Not long ago, most people assumed they would need dentures someday. "Not so much a question of 'if' as 'when,'" says Matthew Messina, D.D.S., a spokesperson for the American Dental Association. But because of modern dental techniques, he adds, dentures are no longer inevitable. Instead, they're an option for people who have lost some or all of their teeth.
While dentures are just one of several options, which include dental implants and permanent bridgework, they're an important option.
Full dentures are complete sets of artificial teeth that replace the teeth in either the upper or lower part of your mouth. Partial dentures, which attach to existing teeth, fill gaps left by missing teeth. Both take some getting used to. But dentures can enhance your life by making you feel better about how you look and by helping to protect the muscles and bones in your face.
Good fit is key
Dr. Messina says most patients adapt well to denture wear. "But there is no way to know in advance if you will have problems. This is the reason why it is so important to retain as many of your natural teeth as possible."
One of the most important factors in adapting, Dr. Messina says, is having dentures that fit well. "Patients generally have no problems with eating or speaking when using properly fitting dentures."
He adds that a good fit means different things to different people. "Generally it refers to a situation where the dentures do not rock or move when speaking or eating. There should be no pain in the gum tissues."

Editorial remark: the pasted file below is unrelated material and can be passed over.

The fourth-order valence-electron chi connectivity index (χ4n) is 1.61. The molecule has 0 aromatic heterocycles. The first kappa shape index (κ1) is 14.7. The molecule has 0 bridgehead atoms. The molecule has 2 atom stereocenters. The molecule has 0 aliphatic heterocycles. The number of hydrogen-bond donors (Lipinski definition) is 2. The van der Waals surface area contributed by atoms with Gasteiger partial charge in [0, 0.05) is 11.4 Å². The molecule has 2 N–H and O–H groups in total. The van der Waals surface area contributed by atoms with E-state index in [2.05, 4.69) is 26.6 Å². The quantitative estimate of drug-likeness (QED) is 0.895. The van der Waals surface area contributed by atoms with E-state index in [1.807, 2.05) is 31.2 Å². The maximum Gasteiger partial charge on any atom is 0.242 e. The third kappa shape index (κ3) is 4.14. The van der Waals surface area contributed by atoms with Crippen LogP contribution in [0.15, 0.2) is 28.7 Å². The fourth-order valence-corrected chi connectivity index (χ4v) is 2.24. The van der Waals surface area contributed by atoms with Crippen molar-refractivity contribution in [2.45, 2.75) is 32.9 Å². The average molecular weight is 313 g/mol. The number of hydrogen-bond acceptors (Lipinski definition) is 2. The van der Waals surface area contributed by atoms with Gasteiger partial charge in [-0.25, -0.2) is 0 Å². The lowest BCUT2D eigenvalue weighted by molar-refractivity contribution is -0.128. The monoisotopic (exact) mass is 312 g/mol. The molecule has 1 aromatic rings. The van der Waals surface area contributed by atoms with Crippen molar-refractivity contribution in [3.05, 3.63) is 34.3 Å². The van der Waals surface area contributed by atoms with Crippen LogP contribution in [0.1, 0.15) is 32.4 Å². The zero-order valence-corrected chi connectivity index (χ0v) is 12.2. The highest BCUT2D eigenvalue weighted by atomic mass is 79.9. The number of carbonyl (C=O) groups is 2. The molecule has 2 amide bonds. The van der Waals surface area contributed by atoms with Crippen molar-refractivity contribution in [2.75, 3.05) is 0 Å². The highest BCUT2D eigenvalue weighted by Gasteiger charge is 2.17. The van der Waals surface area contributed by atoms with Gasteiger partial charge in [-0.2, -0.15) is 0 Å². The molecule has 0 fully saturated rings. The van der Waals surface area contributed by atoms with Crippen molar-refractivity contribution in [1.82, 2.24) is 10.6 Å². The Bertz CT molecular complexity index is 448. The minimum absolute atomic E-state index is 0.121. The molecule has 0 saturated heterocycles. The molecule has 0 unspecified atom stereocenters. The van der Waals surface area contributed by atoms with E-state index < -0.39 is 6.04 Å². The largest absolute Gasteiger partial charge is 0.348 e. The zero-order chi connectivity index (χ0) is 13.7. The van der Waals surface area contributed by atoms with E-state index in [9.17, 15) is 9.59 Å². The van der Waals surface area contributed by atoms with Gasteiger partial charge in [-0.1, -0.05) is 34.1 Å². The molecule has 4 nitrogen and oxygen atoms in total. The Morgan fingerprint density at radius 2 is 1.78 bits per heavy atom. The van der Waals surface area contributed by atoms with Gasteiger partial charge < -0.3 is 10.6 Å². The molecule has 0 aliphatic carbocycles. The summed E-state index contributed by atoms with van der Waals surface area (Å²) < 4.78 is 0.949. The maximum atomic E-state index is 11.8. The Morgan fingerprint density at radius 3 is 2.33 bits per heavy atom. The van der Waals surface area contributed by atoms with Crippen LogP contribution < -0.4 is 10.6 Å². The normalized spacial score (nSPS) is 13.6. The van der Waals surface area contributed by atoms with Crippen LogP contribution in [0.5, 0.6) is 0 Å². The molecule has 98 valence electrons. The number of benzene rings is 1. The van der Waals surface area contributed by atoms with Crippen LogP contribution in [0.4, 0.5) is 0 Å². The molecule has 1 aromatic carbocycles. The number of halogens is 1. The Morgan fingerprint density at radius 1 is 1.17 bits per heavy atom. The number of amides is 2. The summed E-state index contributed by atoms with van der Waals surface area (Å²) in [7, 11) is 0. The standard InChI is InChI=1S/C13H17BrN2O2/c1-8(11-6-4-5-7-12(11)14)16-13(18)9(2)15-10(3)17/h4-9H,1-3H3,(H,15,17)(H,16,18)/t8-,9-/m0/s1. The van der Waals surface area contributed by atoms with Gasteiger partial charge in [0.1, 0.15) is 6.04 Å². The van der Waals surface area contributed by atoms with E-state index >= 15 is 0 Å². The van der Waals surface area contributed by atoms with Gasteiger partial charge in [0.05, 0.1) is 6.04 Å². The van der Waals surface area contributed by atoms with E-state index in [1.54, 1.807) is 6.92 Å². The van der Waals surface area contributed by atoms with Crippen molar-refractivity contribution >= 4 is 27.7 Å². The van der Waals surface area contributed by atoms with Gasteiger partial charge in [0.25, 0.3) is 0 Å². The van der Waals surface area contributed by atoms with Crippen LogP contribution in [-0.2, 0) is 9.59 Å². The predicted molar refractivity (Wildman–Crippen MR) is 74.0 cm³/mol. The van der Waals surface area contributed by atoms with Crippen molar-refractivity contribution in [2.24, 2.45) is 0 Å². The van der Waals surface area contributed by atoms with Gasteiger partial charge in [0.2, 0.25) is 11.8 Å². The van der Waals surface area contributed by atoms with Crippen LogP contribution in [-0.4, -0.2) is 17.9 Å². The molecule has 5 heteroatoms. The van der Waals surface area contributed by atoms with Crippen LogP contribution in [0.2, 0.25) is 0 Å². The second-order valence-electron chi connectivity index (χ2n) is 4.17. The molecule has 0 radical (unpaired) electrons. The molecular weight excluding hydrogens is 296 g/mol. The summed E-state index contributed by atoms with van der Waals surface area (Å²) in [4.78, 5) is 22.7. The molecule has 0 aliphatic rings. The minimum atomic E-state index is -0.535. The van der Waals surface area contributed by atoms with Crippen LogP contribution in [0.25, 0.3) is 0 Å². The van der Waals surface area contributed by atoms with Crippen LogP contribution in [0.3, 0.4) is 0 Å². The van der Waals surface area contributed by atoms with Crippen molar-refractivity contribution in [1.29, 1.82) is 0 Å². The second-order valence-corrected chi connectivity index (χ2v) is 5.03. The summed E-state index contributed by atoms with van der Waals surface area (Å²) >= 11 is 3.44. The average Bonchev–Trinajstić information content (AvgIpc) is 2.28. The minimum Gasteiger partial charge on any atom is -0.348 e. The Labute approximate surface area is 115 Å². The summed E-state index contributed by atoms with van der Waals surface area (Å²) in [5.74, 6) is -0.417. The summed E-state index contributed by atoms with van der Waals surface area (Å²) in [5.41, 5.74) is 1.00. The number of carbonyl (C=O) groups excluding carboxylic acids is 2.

Lisa Potter, R.D.H., past president of the American Dental Hygienists' Association, says there is no reason to settle for dentures that don't fit. "Comfort is the number one issue," she points out. "Go back to the dentist who made them and have them adjusted."
One way to ensure that dentures fit well, she says, is to do some homework before having them made:
If your friends are satisfied with their dentures, ask where they were made.
Find a dentist who is experienced at fitting people.
Ask how many sets of dentures the dentist makes each year.
Ask people who got dentures from this dentist if they are satisfied.
Practice makes perfect
For most people, Ms. Potter says, getting used to dentures shouldn't take more than a week or two.
Dentures, she says, can change the way food tastes. It may also be difficult to get used to chewing while keeping the dentures in place. "Taking smaller bites can help," she says. "Also, the denture wearer needs to get used to the position of the tongue, which doesn't have the same space to work in."
The tongue's space can also affect the way you pronounce words. One way to get used to the changes, Ms. Potter says, is to read out loud and practice the words that are difficult.
Proper care needed
Dentures require daily cleaning, Dr. Messina says, and you should care for your dentures the way you would your natural teeth. Ask your dentist or dental hygienist how to care for dentures.
Regular dental checkups can help ensure your dentures still fit well and don't need repairs. Also, the dentist needs to check your mouth for signs of oral disease, including cancer.
The best advice," Dr. Messina says, "is always ask any questions of the dentist. Information is the best way to avoid problems, and the dentist is always willing to help."
It's never too late
Keeping your own teeth, for most people, is preferable to wearing dentures. The National Institute on Aging offers these tips for good dental health:
Protect against tooth decay by using fluoride toothpaste or fluoride mouth rinse every day.
Prevent gum disease, a common cause of tooth loss, by brushing and flossing each day.
Regularly check your mouth for signs of disease, such as red, swollen or bleeding gums.
See your dentist every six to 12 months for routine checkups and cleaning, or immediately if you notice signs of disease.